On the implications of late internal dissipation for shallow-decay afterglow emission and associated high-energy gamma-ray signals

Kohta Murase, Kenji Toma, Ryo Yamazaki, Peter Mészáros

Research output: Contribution to journalArticle

16 Scopus citations

Abstract

The origin of the shallow-decay emission during early X-ray afterglows has been an open issue since the launch of the Swift satellite. One of the appealing models is the late internal dissipation model, where X-ray emission during the shallow-decay phase is attributed to internal dissipation, analogous to the prompt gamma-ray emission. We discuss possible scenarios of the late prompt emission, such as late internal shocks, magnetic reconnection, and photospheric dissipation. We also consider the consequences of late dissipation and a two-component (early and late) jet model for the high-energy (GeV-TeV) emission. We study not only synchrotron self-Compton (SSC) emission from the early and late jets but also external inverse-Compton (EIC) emission, which is naturally predicted in the late dissipation model. For the latter, we perform numerical calculations taking into account the equal-arrival-time surface of EIC photons and show that the EIC component typically has a peak at ∼1-100 GeV which may dominate over the SSC components. We demonstrate that very high energy gamma rays from both these components are detectable for nearby and/or energetic gamma-ray bursts, with current and future Cherenkov detectors such as MAGIC, VERITAS, CTA, and HAWC, and possibly Fermi. Although the expected event rate would not be large, detections should be useful as a test of the model. Multi-wavelength observations using both the ground-based telescopes and the Swift and/or Fermi satellites are also important to constrain the models.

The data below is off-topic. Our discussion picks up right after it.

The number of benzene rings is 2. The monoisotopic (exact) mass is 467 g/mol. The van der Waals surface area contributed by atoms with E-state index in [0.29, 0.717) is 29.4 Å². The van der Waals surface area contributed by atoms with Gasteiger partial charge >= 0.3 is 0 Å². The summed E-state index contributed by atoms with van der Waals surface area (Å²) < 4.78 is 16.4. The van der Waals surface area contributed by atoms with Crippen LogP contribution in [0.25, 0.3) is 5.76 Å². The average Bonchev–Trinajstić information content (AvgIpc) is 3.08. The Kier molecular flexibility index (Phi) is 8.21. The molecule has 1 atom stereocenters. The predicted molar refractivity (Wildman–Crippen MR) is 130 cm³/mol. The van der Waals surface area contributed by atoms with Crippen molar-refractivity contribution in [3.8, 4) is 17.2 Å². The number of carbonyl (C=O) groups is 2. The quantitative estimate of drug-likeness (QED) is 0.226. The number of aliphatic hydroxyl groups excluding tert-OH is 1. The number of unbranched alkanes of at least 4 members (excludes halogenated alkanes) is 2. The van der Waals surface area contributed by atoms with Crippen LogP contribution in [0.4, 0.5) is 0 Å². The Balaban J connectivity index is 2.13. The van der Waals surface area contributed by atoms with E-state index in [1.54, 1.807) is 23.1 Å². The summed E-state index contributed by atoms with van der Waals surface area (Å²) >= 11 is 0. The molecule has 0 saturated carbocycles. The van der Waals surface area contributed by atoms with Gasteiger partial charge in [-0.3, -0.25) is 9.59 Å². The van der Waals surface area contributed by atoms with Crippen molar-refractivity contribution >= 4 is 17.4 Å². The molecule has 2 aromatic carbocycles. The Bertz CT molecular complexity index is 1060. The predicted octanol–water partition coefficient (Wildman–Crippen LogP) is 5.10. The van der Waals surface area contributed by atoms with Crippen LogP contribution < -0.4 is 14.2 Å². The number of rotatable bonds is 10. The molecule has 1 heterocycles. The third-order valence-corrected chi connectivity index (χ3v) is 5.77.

Original languageEnglish (US)
Article number77
JournalAstrophysical Journal
Volume732
Issue number2
DOIs
StatePublished - May 10 2011

All Science Journal Classification (ASJC) codes

  • Astronomy and Astrophysics
  • Space and Planetary Science

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